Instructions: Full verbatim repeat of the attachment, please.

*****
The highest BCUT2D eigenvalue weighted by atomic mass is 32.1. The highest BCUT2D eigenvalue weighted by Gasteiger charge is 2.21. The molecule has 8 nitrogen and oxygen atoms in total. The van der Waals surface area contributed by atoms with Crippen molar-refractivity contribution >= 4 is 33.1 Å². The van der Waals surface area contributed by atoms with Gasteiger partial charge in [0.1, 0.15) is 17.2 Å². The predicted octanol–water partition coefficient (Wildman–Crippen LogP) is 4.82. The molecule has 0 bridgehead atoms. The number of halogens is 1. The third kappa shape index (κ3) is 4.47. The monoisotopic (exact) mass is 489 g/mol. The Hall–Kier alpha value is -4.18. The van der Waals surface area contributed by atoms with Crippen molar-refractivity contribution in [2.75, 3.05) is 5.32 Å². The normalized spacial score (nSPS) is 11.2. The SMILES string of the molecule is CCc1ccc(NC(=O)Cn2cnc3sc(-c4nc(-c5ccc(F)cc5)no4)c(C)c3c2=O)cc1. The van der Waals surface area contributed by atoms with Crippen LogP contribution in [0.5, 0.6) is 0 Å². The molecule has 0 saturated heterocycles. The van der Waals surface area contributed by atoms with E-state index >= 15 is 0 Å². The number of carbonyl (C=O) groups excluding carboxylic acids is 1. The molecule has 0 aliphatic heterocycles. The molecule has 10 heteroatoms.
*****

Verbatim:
The highest BCUT2D eigenvalue weighted by atomic mass is 32.1. The highest BCUT2D eigenvalue weighted by Gasteiger charge is 2.21. The molecule has 8 nitrogen and oxygen atoms in total. The van der Waals surface area contributed by atoms with Crippen molar-refractivity contribution >= 4 is 33.1 Å². The van der Waals surface area contributed by atoms with Gasteiger partial charge in [0.1, 0.15) is 17.2 Å². The predicted octanol–water partition coefficient (Wildman–Crippen LogP) is 4.82. The molecule has 0 bridgehead atoms. The number of halogens is 1. The third kappa shape index (κ3) is 4.47. The monoisotopic (exact) mass is 489 g/mol. The Hall–Kier alpha value is -4.18. The van der Waals surface area contributed by atoms with Crippen molar-refractivity contribution in [2.75, 3.05) is 5.32 Å². The normalized spacial score (nSPS) is 11.2. The SMILES string of the molecule is CCc1ccc(NC(=O)Cn2cnc3sc(-c4nc(-c5ccc(F)cc5)no4)c(C)c3c2=O)cc1. The van der Waals surface area contributed by atoms with Crippen LogP contribution in [0.5, 0.6) is 0 Å². The molecule has 0 saturated heterocycles. The van der Waals surface area contributed by atoms with E-state index >= 15 is 0 Å². The number of carbonyl (C=O) groups excluding carboxylic acids is 1. The molecule has 0 aliphatic heterocycles. The molecule has 10 heteroatoms.